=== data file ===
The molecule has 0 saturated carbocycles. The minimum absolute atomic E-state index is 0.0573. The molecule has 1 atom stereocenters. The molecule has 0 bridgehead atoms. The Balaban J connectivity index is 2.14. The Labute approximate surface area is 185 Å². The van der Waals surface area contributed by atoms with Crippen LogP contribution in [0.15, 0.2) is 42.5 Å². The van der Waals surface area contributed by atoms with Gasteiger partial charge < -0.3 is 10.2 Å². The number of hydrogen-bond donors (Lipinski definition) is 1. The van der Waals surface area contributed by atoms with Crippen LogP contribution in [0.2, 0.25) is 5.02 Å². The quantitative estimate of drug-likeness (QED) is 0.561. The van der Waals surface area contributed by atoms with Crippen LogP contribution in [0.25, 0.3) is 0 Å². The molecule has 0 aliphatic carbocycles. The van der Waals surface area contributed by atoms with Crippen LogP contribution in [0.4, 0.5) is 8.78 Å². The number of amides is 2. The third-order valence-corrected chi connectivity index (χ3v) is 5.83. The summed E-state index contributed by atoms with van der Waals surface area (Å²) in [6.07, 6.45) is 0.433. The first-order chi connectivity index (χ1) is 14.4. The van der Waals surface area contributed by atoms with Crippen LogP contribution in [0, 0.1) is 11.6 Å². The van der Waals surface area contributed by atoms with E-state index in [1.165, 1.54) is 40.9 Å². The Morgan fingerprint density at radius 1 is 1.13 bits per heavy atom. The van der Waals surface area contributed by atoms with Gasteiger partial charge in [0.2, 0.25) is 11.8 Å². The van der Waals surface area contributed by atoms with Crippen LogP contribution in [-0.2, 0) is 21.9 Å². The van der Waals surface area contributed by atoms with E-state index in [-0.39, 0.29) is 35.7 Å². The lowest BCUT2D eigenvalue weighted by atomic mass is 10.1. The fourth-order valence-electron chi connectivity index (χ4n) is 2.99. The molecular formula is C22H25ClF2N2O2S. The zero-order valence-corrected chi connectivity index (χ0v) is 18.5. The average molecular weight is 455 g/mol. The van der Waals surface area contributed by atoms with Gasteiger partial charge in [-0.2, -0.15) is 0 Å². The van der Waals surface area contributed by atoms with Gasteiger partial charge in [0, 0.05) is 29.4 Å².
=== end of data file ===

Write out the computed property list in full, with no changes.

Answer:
The molecule has 0 saturated carbocycles. The minimum absolute atomic E-state index is 0.0573. The molecule has 1 atom stereocenters. The molecule has 0 bridgehead atoms. The Balaban J connectivity index is 2.14. The Labute approximate surface area is 185 Å². The van der Waals surface area contributed by atoms with Crippen LogP contribution in [0.15, 0.2) is 42.5 Å². The van der Waals surface area contributed by atoms with Gasteiger partial charge < -0.3 is 10.2 Å². The number of hydrogen-bond donors (Lipinski definition) is 1. The van der Waals surface area contributed by atoms with Crippen LogP contribution in [0.2, 0.25) is 5.02 Å². The quantitative estimate of drug-likeness (QED) is 0.561. The van der Waals surface area contributed by atoms with Crippen LogP contribution in [0.25, 0.3) is 0 Å². The molecule has 0 aliphatic carbocycles. The van der Waals surface area contributed by atoms with Crippen LogP contribution in [0.4, 0.5) is 8.78 Å². The number of amides is 2. The third-order valence-corrected chi connectivity index (χ3v) is 5.83. The summed E-state index contributed by atoms with van der Waals surface area (Å²) in [6.07, 6.45) is 0.433. The first-order chi connectivity index (χ1) is 14.4. The van der Waals surface area contributed by atoms with Crippen LogP contribution in [0, 0.1) is 11.6 Å². The van der Waals surface area contributed by atoms with E-state index in [1.165, 1.54) is 40.9 Å². The Morgan fingerprint density at radius 1 is 1.13 bits per heavy atom. The van der Waals surface area contributed by atoms with Gasteiger partial charge in [0.2, 0.25) is 11.8 Å². The van der Waals surface area contributed by atoms with Crippen LogP contribution in [-0.2, 0) is 21.9 Å². The van der Waals surface area contributed by atoms with E-state index in [-0.39, 0.29) is 35.7 Å². The lowest BCUT2D eigenvalue weighted by atomic mass is 10.1. The fourth-order valence-electron chi connectivity index (χ4n) is 2.99. The molecular formula is C22H25ClF2N2O2S. The zero-order valence-corrected chi connectivity index (χ0v) is 18.5. The average molecular weight is 455 g/mol. The van der Waals surface area contributed by atoms with Gasteiger partial charge in [-0.2, -0.15) is 0 Å². The van der Waals surface area contributed by atoms with Gasteiger partial charge in [0, 0.05) is 29.4 Å².